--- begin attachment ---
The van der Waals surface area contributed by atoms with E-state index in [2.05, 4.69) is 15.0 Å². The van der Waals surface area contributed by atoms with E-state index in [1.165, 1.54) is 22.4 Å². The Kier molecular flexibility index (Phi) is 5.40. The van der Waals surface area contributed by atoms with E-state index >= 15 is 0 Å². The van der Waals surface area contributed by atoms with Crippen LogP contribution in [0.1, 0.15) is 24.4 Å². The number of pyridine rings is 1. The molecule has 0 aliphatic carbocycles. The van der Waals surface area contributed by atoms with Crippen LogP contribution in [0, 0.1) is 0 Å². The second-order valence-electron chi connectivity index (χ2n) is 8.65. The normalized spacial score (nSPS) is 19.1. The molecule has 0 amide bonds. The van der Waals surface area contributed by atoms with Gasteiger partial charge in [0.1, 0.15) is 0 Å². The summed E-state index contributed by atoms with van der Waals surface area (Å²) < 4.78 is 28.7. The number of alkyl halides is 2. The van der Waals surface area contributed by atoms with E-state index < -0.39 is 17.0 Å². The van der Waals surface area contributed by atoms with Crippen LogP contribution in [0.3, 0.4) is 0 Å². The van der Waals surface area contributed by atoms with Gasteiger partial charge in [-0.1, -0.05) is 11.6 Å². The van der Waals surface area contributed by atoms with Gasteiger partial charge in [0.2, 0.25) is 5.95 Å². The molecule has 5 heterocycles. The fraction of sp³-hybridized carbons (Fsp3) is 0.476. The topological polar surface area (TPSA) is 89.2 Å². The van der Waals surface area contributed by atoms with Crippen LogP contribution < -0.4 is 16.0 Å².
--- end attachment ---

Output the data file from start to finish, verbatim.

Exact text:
The van der Waals surface area contributed by atoms with E-state index in [2.05, 4.69) is 15.0 Å². The van der Waals surface area contributed by atoms with E-state index in [1.165, 1.54) is 22.4 Å². The Kier molecular flexibility index (Phi) is 5.40. The van der Waals surface area contributed by atoms with E-state index >= 15 is 0 Å². The van der Waals surface area contributed by atoms with Crippen LogP contribution in [0.1, 0.15) is 24.4 Å². The number of pyridine rings is 1. The molecule has 0 aliphatic carbocycles. The van der Waals surface area contributed by atoms with Crippen LogP contribution in [0, 0.1) is 0 Å². The second-order valence-electron chi connectivity index (χ2n) is 8.65. The normalized spacial score (nSPS) is 19.1. The molecule has 0 amide bonds. The van der Waals surface area contributed by atoms with Gasteiger partial charge in [0.1, 0.15) is 0 Å². The summed E-state index contributed by atoms with van der Waals surface area (Å²) < 4.78 is 28.7. The number of alkyl halides is 2. The van der Waals surface area contributed by atoms with E-state index < -0.39 is 17.0 Å². The van der Waals surface area contributed by atoms with Crippen LogP contribution in [0.3, 0.4) is 0 Å². The van der Waals surface area contributed by atoms with Gasteiger partial charge in [-0.1, -0.05) is 11.6 Å². The van der Waals surface area contributed by atoms with Gasteiger partial charge in [0.2, 0.25) is 5.95 Å². The molecule has 5 heterocycles. The fraction of sp³-hybridized carbons (Fsp3) is 0.476. The topological polar surface area (TPSA) is 89.2 Å². The van der Waals surface area contributed by atoms with Crippen LogP contribution < -0.4 is 16.0 Å².